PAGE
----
Acetaminophen May Worsen Response to Immunotherapy in Cancer Patients
The commonly used pain reliever acetaminophen may reduce the efficacy of immunotherapy in patients with cancer, according to a new study presented at the 2022 annual meeting of the American Society of Clinical Oncology (abstract 12000).
Analysis of plasma samples from more than 600 patients with advanced cancer found that acetaminophen use was associated with significantly worse outcomes among those treated with immune checkpoint blockers. The investigators, from France, also identified several potential negative immunomodulatory effects of the pain reliever in preclinical studies, which could explain patients’ compromised ability to fight infection.
“This study provides strong preclinical and clinical evidence of the role of acetaminophen as a potential suppressor of antitumor immunity,” said Antoine Italiano, MD, Ph.D., a medical oncologist at the University of Bordeaux, France, who presented the findings. “The detrimental effect of acetaminophen could be associated with an effect on regulatory T cells—either direct or indirect.”
As Dr. Italiano explained, acetaminophen, also known as paracetamol, is considered a first-line strategy to manage mild to moderate pain experienced by patients with advanced cancer and is often given alone or in combination with a weak opioid, such as codeine or tramadol. Although generally considered to be safe, randomized studies have shown that acetaminophen use is associated with diminished vaccine immune responses.
In 2015, the World Health Organization recommended against administration of acetaminophen before or at the time of vaccination, given its potential to impair vaccine effectiveness.
For this study, Dr. Italiano and colleagues collected plasma samples from three independent cohorts of patients with advanced cancer who were treated with immune checkpoint blockers and correlated exposure to acetaminophen with clinical outcomes. The immunomodulatory effects of acetaminophen also were evaluated in a preclinical tumor model and peripheral blood mononuclear cells from healthy donors.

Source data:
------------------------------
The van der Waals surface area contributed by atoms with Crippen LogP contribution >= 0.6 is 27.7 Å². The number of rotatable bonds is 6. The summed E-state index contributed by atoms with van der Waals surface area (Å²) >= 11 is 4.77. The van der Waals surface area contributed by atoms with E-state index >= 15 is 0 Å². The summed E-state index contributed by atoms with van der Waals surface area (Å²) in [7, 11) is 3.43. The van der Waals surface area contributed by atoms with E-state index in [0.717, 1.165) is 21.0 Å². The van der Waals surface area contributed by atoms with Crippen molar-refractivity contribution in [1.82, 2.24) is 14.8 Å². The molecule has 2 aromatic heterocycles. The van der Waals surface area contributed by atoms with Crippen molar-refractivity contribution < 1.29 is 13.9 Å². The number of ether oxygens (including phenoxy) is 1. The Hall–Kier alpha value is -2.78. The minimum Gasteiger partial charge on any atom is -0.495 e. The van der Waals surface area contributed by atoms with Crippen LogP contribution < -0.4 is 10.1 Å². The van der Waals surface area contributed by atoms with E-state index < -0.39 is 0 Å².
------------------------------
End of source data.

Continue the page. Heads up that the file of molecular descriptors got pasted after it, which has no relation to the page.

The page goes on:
Results of the study showed that detectable levels of acetaminophen in the plasma at the time of treatment onset were associated with significantly worse progression-free survival (hazard ratio [HR], 1.43; P=0.015) and overall survival (HR, 1.78; P=0.006) for patients treated with immune checkpoint blockers. Of note, worse clinical outcomes were shown to be independent of other prognostic factors, including age, performance status, the number of prior lines of therapy and tumor type.
In addition, investigators found that acetaminophen significantly reduced the efficacy of immunotherapy in a preclinical tumor model, as well as the production of programmed death-1 blockade–related interferon-gamma secretion by human peripheral blood mononuclear cells.
Reduction of immunotherapy efficacy also was associated with significantly increased tumor infiltration by regulatory T cells. The co-investigators noted that administration of acetaminophen over 24 hours induced a significant expansion of peripheral regulatory T cells in healthy individuals.
“These findings present a compelling case for caution in using acetaminophen in patients with cancer who are receiving immune checkpoint blockers,” Dr. Italiano concluded.